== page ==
The “why” is considered as irrelevant. Ruminating on why we ended up with things or situations that we didn’t want in life isn’t going to help us to achieve what we do want.

It is much better to focus your thoughts on what you want to achieve or something that helps you solve the current problem.To sum it up, a driving principle of NLP is using positive language in our thoughts and directing these thoughts towards our goals. For example, instead of saying “I don’t want to get fat”, say “I want to be fit and healthy.”

Simply, focus on what you want and not what you don’t want. 

Life Coaching, Motivation

Life is Like a Cake – the Result Depends on You

You know sometimes you sign up for things with certain expectations but you end up with unexpected results? Yeah, happens right?

Well, last month I attended a life coaching and neurolinguistic programming course and boy was it intense!
We learned about the power of the mind, how we perceive reality, the importance of how we use language both in our thinking and in conversing with others and so much more!

I’ve always had an interest in the science of the human mind. Why do we do what we do? A question that always popped in my mind when observing others.

There are many avenues to study human behavior, but it all starts with our minds! So, learning ‘the language of the mind’ as I like to call it, seemed like a valuable investment.

Yet, as you know, knowledge is power and that can sometimes be scary. Yes, with such knowldedge comes the responsibility for change. Here’s a metaphor to help get my point across:

“Many people have described life as being like a cake. Many ingredients can go into a cake, but the finished cake is down to what we do with those ingredients. We all have different life situations, but we can choose what we do with those ingredients. Some people have many fantastic ingredients, but the cake is a flop. Others have few ingredients, or less desirable ingredients, but are great cooks and make wonderful cakes.”

When we look at our lives and the results we got so far, do we see ourselves as the cause – “I made it happen” – or did life just happen to us? Are we powerless? Do we not have the choice to cause results? 

The philosophy of NLP is based precisely around that. Our conditioned mind drives our behavior which in turn produces certain results in our lives. Therefore every conscious and unconscious decision has affected our lives in some way.

Then, it seems logical to focus our thoughts and decisions towards the things that we want no?

We are powerful, we are the cause!
P.S.

If you would like to learn more about NLP and Life coaching, please feel free to send me your questions on inspiredbymiranda@gmail.com

Motivation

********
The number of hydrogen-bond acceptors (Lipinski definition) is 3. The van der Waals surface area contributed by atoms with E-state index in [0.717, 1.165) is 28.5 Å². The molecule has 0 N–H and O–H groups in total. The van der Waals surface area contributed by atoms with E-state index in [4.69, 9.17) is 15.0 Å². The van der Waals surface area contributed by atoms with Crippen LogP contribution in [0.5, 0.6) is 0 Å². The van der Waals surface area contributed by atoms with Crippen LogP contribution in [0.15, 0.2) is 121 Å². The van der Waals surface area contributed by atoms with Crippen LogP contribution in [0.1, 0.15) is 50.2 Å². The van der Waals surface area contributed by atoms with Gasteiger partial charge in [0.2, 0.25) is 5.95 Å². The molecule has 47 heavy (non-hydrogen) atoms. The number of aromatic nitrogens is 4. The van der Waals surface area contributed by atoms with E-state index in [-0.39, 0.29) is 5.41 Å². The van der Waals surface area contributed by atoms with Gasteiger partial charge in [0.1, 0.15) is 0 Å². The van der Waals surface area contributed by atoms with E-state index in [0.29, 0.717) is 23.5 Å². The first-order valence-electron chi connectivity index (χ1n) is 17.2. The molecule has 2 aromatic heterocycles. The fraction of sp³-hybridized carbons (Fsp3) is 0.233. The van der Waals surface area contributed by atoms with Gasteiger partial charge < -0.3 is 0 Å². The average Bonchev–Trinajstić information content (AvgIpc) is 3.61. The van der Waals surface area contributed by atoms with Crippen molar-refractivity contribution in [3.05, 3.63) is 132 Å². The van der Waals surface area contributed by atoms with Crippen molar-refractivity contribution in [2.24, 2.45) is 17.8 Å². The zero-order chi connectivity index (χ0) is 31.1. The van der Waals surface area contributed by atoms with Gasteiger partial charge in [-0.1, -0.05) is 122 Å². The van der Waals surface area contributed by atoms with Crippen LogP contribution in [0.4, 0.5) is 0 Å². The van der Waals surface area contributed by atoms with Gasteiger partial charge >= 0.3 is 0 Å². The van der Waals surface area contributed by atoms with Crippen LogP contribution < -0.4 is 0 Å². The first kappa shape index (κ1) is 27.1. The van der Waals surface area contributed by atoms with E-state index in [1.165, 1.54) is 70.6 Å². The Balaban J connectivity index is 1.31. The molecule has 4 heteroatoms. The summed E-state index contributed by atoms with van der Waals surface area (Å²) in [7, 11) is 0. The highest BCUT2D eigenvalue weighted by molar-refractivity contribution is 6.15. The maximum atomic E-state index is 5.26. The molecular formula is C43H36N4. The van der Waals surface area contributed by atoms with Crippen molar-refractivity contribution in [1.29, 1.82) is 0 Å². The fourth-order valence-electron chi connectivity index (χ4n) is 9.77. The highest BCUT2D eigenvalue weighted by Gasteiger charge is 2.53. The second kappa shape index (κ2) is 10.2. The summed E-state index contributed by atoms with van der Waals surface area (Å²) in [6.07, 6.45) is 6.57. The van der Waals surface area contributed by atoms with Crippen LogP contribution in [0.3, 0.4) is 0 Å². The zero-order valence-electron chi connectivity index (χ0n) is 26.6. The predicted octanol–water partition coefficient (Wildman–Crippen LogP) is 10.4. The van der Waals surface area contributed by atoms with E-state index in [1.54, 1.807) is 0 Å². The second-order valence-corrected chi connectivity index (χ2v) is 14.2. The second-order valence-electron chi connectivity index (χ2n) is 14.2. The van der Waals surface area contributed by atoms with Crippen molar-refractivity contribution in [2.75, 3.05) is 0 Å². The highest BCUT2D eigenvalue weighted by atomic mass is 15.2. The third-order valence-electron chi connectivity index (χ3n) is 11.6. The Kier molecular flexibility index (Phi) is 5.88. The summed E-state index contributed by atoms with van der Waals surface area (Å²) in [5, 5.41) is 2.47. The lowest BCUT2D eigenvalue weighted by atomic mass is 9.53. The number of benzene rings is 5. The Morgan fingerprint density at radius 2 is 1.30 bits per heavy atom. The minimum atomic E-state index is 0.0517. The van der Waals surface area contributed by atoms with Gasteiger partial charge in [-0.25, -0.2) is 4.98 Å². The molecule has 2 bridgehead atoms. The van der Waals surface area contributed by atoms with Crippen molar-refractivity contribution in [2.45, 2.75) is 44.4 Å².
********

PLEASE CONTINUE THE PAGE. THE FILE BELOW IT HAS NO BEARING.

New Year What? A Different Reality on Being a Healthier You

Instagram makes it seem like everyone is smashing through their workouts and joyfully gulping down their protein and detox shakes, as if they have magically erased all memory of the delicious smell of pizza and the rich taste of burgers…
But the reality is often different (for me, and I hope for many others). One week in to the new year and I have come to realize that going back to a healthier lifestyle is easier said than done. All the talk about sticking to new year’s resolutions, makes me wonder what I’m doing wrong (and why I’m still eating burgers at 10pm)…

Well for starters, I didn’t really make any resolutions… Yes, of course, like everyone else I planned to go back to being healthier. But there wasn’t any specific resolution or timeframe. The truth is after months of free eating (following my exit from competing) and weeks of not working out, I knew I had to make some changes sooner or later.

However, I didn’t want to make any new year’s resolutions because they rarely seem to work. In fact, research shows that people generally fail at all of their resolutions by the 15th of February. Not really effective for long-term lifestyle changes, right? So may be I’m not doing anything wrong after all…

Here’s what I’m thinking: if something is worth doing, it’s worth doing now. Date, time and place become irrelevant to your goal, or at least as to when you start working towards your goal. I say this from experience. For months, if not years, I struggled with digestive issues until one fine autumn day I woke up and started eating a clean, plant-based diet. Boom. No more waiting and wondering when is the right time (that time will never come, fyi). I felt so much better and wondered why I didn’t start sooner.

But before we can start making any external changes, we need to reconsider our own beliefs and motivations. Sometimes it is necessary to reframe our internal view in order to find meaning and worth in those new goals we have set for ourselves. Because if you don’t truly see the value in changing your lifestyle you are already setting yourself up for failure.

And it is here that I, and many others, struggle the most. The mental battle is a tough one, no matter what level of fitness you’re at. But instead of dragging our feet and curling up with fear, it is time to pull ourselves together and take baby steps. 

There’s nothing wrong with falling off track multiple times or slowing down the pace of change. As long as you’re moving forward towards your goals & dreams, you can give yourself a pat on the back and keep moving  🙂